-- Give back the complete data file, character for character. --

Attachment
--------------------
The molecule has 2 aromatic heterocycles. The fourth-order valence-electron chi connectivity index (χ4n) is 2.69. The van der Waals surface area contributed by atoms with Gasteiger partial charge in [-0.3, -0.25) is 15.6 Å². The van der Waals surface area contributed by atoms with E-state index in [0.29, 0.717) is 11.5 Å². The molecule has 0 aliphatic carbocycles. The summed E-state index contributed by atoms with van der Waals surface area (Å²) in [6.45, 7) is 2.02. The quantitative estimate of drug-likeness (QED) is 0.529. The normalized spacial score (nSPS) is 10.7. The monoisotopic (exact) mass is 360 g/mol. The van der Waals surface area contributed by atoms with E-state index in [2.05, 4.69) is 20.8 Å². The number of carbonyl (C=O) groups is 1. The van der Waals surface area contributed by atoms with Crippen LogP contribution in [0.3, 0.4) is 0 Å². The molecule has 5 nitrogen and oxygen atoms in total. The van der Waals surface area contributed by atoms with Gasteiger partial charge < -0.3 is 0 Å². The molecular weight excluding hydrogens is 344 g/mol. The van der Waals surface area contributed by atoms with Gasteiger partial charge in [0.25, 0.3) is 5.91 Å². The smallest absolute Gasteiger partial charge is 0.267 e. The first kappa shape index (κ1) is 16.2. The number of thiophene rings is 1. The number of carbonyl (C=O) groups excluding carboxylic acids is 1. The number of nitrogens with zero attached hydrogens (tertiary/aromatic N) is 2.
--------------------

The molecule has 2 aromatic heterocycles. The fourth-order valence-electron chi connectivity index (χ4n) is 2.69. The van der Waals surface area contributed by atoms with Gasteiger partial charge in [-0.3, -0.25) is 15.6 Å². The van der Waals surface area contributed by atoms with E-state index in [0.29, 0.717) is 11.5 Å². The molecule has 0 aliphatic carbocycles. The summed E-state index contributed by atoms with van der Waals surface area (Å²) in [6.45, 7) is 2.02. The quantitative estimate of drug-likeness (QED) is 0.529. The normalized spacial score (nSPS) is 10.7. The monoisotopic (exact) mass is 360 g/mol. The van der Waals surface area contributed by atoms with E-state index in [2.05, 4.69) is 20.8 Å². The number of carbonyl (C=O) groups is 1. The van der Waals surface area contributed by atoms with Crippen LogP contribution in [0.3, 0.4) is 0 Å². The molecule has 5 nitrogen and oxygen atoms in total. The van der Waals surface area contributed by atoms with Gasteiger partial charge < -0.3 is 0 Å². The molecular weight excluding hydrogens is 344 g/mol. The van der Waals surface area contributed by atoms with Gasteiger partial charge in [0.25, 0.3) is 5.91 Å². The smallest absolute Gasteiger partial charge is 0.267 e. The first kappa shape index (κ1) is 16.2. The number of thiophene rings is 1. The number of carbonyl (C=O) groups excluding carboxylic acids is 1. The number of nitrogens with zero attached hydrogens (tertiary/aromatic N) is 2.